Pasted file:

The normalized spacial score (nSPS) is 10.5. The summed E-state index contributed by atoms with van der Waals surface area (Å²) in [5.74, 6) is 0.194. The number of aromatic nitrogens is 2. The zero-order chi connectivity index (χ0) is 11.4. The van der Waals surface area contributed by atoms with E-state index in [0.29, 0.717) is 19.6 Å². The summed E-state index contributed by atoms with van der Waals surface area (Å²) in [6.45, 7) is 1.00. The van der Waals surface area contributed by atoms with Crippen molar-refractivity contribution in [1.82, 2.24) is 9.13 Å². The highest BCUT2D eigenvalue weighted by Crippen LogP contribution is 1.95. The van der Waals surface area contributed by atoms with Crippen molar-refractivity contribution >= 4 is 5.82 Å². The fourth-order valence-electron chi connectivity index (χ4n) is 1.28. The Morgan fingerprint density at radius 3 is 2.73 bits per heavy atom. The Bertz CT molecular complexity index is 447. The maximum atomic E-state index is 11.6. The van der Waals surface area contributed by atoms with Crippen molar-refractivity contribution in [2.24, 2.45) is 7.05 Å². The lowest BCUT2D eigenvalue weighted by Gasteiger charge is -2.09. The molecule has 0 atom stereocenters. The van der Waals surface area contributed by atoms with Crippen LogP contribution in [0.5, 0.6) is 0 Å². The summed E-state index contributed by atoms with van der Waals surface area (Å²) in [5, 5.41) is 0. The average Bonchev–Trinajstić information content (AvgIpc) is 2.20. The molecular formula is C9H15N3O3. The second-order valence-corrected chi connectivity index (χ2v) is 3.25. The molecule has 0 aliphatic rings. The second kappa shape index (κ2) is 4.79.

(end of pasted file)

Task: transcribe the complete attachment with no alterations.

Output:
The normalized spacial score (nSPS) is 10.5. The summed E-state index contributed by atoms with van der Waals surface area (Å²) in [5.74, 6) is 0.194. The number of aromatic nitrogens is 2. The zero-order chi connectivity index (χ0) is 11.4. The van der Waals surface area contributed by atoms with E-state index in [0.29, 0.717) is 19.6 Å². The summed E-state index contributed by atoms with van der Waals surface area (Å²) in [6.45, 7) is 1.00. The van der Waals surface area contributed by atoms with Crippen molar-refractivity contribution in [1.82, 2.24) is 9.13 Å². The highest BCUT2D eigenvalue weighted by Crippen LogP contribution is 1.95. The van der Waals surface area contributed by atoms with Crippen molar-refractivity contribution >= 4 is 5.82 Å². The fourth-order valence-electron chi connectivity index (χ4n) is 1.28. The Morgan fingerprint density at radius 3 is 2.73 bits per heavy atom. The Bertz CT molecular complexity index is 447. The maximum atomic E-state index is 11.6. The van der Waals surface area contributed by atoms with Crippen molar-refractivity contribution in [2.24, 2.45) is 7.05 Å². The lowest BCUT2D eigenvalue weighted by Gasteiger charge is -2.09. The molecule has 0 atom stereocenters. The van der Waals surface area contributed by atoms with Crippen LogP contribution in [0.5, 0.6) is 0 Å². The summed E-state index contributed by atoms with van der Waals surface area (Å²) in [5, 5.41) is 0. The average Bonchev–Trinajstić information content (AvgIpc) is 2.20. The molecular formula is C9H15N3O3. The second-order valence-corrected chi connectivity index (χ2v) is 3.25. The molecule has 0 aliphatic rings. The second kappa shape index (κ2) is 4.79.